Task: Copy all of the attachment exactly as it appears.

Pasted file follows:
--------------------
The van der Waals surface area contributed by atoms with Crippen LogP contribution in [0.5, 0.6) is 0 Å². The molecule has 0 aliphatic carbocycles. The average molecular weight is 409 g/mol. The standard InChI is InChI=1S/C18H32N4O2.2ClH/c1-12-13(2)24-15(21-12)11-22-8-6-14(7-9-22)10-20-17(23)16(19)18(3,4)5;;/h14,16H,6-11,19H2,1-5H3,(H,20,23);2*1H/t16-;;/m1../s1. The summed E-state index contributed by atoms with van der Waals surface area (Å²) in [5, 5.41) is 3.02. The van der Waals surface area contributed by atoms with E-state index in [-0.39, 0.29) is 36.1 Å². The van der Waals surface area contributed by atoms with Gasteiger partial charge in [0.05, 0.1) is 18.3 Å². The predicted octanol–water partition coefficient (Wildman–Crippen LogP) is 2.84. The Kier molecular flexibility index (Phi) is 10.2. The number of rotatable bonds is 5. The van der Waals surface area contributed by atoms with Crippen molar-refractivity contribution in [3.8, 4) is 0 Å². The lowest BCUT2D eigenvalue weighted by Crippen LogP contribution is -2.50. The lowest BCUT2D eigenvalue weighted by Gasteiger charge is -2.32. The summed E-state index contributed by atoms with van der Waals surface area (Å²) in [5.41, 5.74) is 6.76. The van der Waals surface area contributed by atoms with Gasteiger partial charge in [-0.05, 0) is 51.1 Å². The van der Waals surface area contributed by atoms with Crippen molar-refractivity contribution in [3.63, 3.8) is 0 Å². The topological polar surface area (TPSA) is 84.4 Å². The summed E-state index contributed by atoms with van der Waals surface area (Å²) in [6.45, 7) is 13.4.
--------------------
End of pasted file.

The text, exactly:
The van der Waals surface area contributed by atoms with Crippen LogP contribution in [0.5, 0.6) is 0 Å². The molecule has 0 aliphatic carbocycles. The average molecular weight is 409 g/mol. The standard InChI is InChI=1S/C18H32N4O2.2ClH/c1-12-13(2)24-15(21-12)11-22-8-6-14(7-9-22)10-20-17(23)16(19)18(3,4)5;;/h14,16H,6-11,19H2,1-5H3,(H,20,23);2*1H/t16-;;/m1../s1. The summed E-state index contributed by atoms with van der Waals surface area (Å²) in [5, 5.41) is 3.02. The van der Waals surface area contributed by atoms with E-state index in [-0.39, 0.29) is 36.1 Å². The van der Waals surface area contributed by atoms with Gasteiger partial charge in [0.05, 0.1) is 18.3 Å². The predicted octanol–water partition coefficient (Wildman–Crippen LogP) is 2.84. The Kier molecular flexibility index (Phi) is 10.2. The number of rotatable bonds is 5. The van der Waals surface area contributed by atoms with Crippen molar-refractivity contribution in [3.8, 4) is 0 Å². The lowest BCUT2D eigenvalue weighted by Crippen LogP contribution is -2.50. The lowest BCUT2D eigenvalue weighted by Gasteiger charge is -2.32. The summed E-state index contributed by atoms with van der Waals surface area (Å²) in [5.41, 5.74) is 6.76. The van der Waals surface area contributed by atoms with Gasteiger partial charge in [-0.05, 0) is 51.1 Å². The van der Waals surface area contributed by atoms with Crippen molar-refractivity contribution in [3.63, 3.8) is 0 Å². The topological polar surface area (TPSA) is 84.4 Å². The summed E-state index contributed by atoms with van der Waals surface area (Å²) in [6.45, 7) is 13.4.